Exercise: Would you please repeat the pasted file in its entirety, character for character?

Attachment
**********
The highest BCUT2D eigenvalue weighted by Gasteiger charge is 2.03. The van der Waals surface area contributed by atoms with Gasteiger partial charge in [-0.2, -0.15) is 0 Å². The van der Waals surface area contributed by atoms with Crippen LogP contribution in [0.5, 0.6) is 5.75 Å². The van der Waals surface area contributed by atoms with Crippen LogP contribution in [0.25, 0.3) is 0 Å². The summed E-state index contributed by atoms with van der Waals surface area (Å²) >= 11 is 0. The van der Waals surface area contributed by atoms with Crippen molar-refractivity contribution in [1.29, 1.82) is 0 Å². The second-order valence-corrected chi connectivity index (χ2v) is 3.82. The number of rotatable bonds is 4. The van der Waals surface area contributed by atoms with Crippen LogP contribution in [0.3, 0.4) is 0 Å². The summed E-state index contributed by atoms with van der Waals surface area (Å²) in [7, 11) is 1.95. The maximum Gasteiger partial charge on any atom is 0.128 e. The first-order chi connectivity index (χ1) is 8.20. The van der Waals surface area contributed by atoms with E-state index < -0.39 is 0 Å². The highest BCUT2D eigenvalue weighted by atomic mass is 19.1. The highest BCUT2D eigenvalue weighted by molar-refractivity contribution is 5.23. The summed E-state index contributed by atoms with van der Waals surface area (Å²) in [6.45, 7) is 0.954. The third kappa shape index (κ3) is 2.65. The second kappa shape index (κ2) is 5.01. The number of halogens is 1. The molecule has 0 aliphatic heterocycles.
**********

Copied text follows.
The highest BCUT2D eigenvalue weighted by Gasteiger charge is 2.03. The van der Waals surface area contributed by atoms with Gasteiger partial charge in [-0.2, -0.15) is 0 Å². The van der Waals surface area contributed by atoms with Crippen LogP contribution in [0.5, 0.6) is 5.75 Å². The van der Waals surface area contributed by atoms with Crippen LogP contribution in [0.25, 0.3) is 0 Å². The summed E-state index contributed by atoms with van der Waals surface area (Å²) >= 11 is 0. The van der Waals surface area contributed by atoms with Crippen molar-refractivity contribution in [1.29, 1.82) is 0 Å². The second-order valence-corrected chi connectivity index (χ2v) is 3.82. The number of rotatable bonds is 4. The van der Waals surface area contributed by atoms with Crippen LogP contribution in [0.3, 0.4) is 0 Å². The summed E-state index contributed by atoms with van der Waals surface area (Å²) in [7, 11) is 1.95. The maximum Gasteiger partial charge on any atom is 0.128 e. The first-order chi connectivity index (χ1) is 8.20. The van der Waals surface area contributed by atoms with E-state index < -0.39 is 0 Å². The highest BCUT2D eigenvalue weighted by atomic mass is 19.1. The highest BCUT2D eigenvalue weighted by molar-refractivity contribution is 5.23. The summed E-state index contributed by atoms with van der Waals surface area (Å²) in [6.45, 7) is 0.954. The third kappa shape index (κ3) is 2.65. The second kappa shape index (κ2) is 5.01. The number of halogens is 1. The molecule has 0 aliphatic heterocycles.